Whitney Wolfe Herd Just Became the Youngest Female Self-Made Billionaire
Only 22 women have launched and lead their startups to an initial public offering so far. When Bumble, the company behind the titular feminist dating and networking app, went public in February of this year, CEO Whitney Wolfe Herd became the youngest to do so at the age of 31.
Entrepreneurial women face a host of challenges when starting their own businesses. A 2019 Silicon Valley Bank report revealed that only 28% of startups have a female founder, and companies with all-women teams account for under 3% of all venture capital dollars.
The competition is even stiffer for BIPOC women, as ProjectDiane reports that less than 1% of venture capital dollars have gone to Black and Latina founders since 2018. Meanwhile, the pool of female founders in the biotech sector with public IPOs comprises just a handful of women:
- Rachel King founded GlycoMimetics, a biotech company focused on cancer treatment, and took it public in January 2014.
- Lisa Conte founded pharmaceutical company Jaguar Health and took it public in May 2015.
- Jennifer Doudna, recipient of the 2020 Nobel Prize in Chemistry, founded Editas Medicine, a clinical-stage company focused on CRISPR gene editing-based therapeutics, and took it public in February 2016.
- Emily Leproust cofounded Twist Bioscience, a synthetic DNA manufacturer that went public in October 2018.
- In May 2019, cofounder Casey Lynch led the IPO of Cortexyme, a clinical stage biopharmaceutical company that designs therapeutics for Alzheimer’s disease by targeting infectious pathogens implicated in neurodegneration.
- In January 2020, founder Maria L. MacCecchini organized the IPO of her company Annovis Bio, a biotech that ventures beyond the amyloid beta hypothesis to develop drugs for neurodegerative diseases like Alzheimer’s and Parkinson’s.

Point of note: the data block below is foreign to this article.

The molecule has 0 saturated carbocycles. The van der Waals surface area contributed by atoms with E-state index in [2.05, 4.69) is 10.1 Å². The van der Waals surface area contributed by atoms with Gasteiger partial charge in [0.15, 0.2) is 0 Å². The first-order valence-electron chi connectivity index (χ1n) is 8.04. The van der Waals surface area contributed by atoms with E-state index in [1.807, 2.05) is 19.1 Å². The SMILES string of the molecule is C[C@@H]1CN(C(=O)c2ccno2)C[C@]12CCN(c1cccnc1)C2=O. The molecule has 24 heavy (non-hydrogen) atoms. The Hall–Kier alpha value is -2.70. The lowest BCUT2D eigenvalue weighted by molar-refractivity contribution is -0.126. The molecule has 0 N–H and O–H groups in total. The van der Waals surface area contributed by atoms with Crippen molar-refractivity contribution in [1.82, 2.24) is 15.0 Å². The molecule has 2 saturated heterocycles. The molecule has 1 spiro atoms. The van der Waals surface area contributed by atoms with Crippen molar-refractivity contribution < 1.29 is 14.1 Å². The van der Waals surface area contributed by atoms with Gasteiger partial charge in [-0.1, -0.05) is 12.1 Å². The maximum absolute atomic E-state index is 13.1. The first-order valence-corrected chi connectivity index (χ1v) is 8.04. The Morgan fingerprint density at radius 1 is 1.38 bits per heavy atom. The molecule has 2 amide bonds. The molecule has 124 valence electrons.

- Leen Kawas founded and guided the IPO of Athira Pharma, a biotech dedicated to reversing nerve damage in Alzheimer’s, Parkinson’s, and Lou Gehrig’s using regenerative technology, in September 2020.
In recent years, the failures of both Theranos and uBiome, two prominent female-led biotech startups, seemed to cast a dark cloud on the future of female STEM entrepreneurship.
Back in 2015, the title of world’s youngest female self-made billionaire had been given to Elizabeth Holmes, a woman whose company Theranos (a portmanteau of “therapy” and “diagnosis”) was later charged with “massive fraud” for deceiving investors through false or exaggerated claims about the accuracy of the company’s blood-testing technology.
Donning a black turtleneck reminiscent of Steve Jobs and intentionally speaking in a deeper register to sound more trustworthy, Holmes convinced investors and Walgreens pharmacies alike that her single-drop blood testing technology quickly and accurately delivered results for a wide range of common clinical lab tests. She advertised her company’s tests as a superior alternative for needle-averse patients and assured earlier disease detection.